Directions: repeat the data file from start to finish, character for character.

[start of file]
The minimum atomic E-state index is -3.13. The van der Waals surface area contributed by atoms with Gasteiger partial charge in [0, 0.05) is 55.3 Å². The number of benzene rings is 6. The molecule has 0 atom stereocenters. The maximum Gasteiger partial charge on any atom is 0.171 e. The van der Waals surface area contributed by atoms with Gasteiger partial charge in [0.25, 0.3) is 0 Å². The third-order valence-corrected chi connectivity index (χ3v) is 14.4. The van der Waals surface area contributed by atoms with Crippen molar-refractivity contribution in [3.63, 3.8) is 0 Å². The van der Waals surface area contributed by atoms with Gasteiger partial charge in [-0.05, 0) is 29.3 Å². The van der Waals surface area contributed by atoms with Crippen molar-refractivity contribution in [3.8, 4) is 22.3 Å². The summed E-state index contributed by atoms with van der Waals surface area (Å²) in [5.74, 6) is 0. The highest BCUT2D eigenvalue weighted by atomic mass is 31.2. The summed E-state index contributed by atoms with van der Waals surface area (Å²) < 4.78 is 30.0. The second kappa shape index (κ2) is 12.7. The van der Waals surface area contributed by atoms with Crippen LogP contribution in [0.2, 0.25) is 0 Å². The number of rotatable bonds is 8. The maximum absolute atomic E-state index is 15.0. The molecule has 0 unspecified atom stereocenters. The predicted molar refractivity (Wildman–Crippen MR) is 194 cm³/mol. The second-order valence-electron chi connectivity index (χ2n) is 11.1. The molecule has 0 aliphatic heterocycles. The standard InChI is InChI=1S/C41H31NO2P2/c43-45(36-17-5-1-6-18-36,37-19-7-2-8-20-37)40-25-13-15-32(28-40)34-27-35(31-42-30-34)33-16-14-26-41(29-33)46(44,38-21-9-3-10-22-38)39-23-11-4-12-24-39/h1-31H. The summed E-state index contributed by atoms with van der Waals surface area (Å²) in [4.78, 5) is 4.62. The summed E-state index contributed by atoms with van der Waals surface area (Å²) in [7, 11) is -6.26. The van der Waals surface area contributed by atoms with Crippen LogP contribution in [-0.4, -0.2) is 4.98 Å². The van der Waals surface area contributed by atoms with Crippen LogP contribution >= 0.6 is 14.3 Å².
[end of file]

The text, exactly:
The minimum atomic E-state index is -3.13. The van der Waals surface area contributed by atoms with Gasteiger partial charge in [0, 0.05) is 55.3 Å². The number of benzene rings is 6. The molecule has 0 atom stereocenters. The maximum Gasteiger partial charge on any atom is 0.171 e. The van der Waals surface area contributed by atoms with Gasteiger partial charge in [0.25, 0.3) is 0 Å². The third-order valence-corrected chi connectivity index (χ3v) is 14.4. The van der Waals surface area contributed by atoms with Crippen molar-refractivity contribution in [3.63, 3.8) is 0 Å². The van der Waals surface area contributed by atoms with Gasteiger partial charge in [-0.05, 0) is 29.3 Å². The van der Waals surface area contributed by atoms with Crippen molar-refractivity contribution in [3.8, 4) is 22.3 Å². The summed E-state index contributed by atoms with van der Waals surface area (Å²) in [5.74, 6) is 0. The highest BCUT2D eigenvalue weighted by atomic mass is 31.2. The summed E-state index contributed by atoms with van der Waals surface area (Å²) < 4.78 is 30.0. The second kappa shape index (κ2) is 12.7. The van der Waals surface area contributed by atoms with Crippen LogP contribution in [0.2, 0.25) is 0 Å². The number of rotatable bonds is 8. The maximum absolute atomic E-state index is 15.0. The molecule has 0 unspecified atom stereocenters. The predicted molar refractivity (Wildman–Crippen MR) is 194 cm³/mol. The second-order valence-electron chi connectivity index (χ2n) is 11.1. The molecule has 0 aliphatic heterocycles. The standard InChI is InChI=1S/C41H31NO2P2/c43-45(36-17-5-1-6-18-36,37-19-7-2-8-20-37)40-25-13-15-32(28-40)34-27-35(31-42-30-34)33-16-14-26-41(29-33)46(44,38-21-9-3-10-22-38)39-23-11-4-12-24-39/h1-31H. The summed E-state index contributed by atoms with van der Waals surface area (Å²) in [4.78, 5) is 4.62. The summed E-state index contributed by atoms with van der Waals surface area (Å²) in [7, 11) is -6.26. The van der Waals surface area contributed by atoms with Crippen LogP contribution in [-0.4, -0.2) is 4.98 Å². The van der Waals surface area contributed by atoms with Crippen LogP contribution >= 0.6 is 14.3 Å².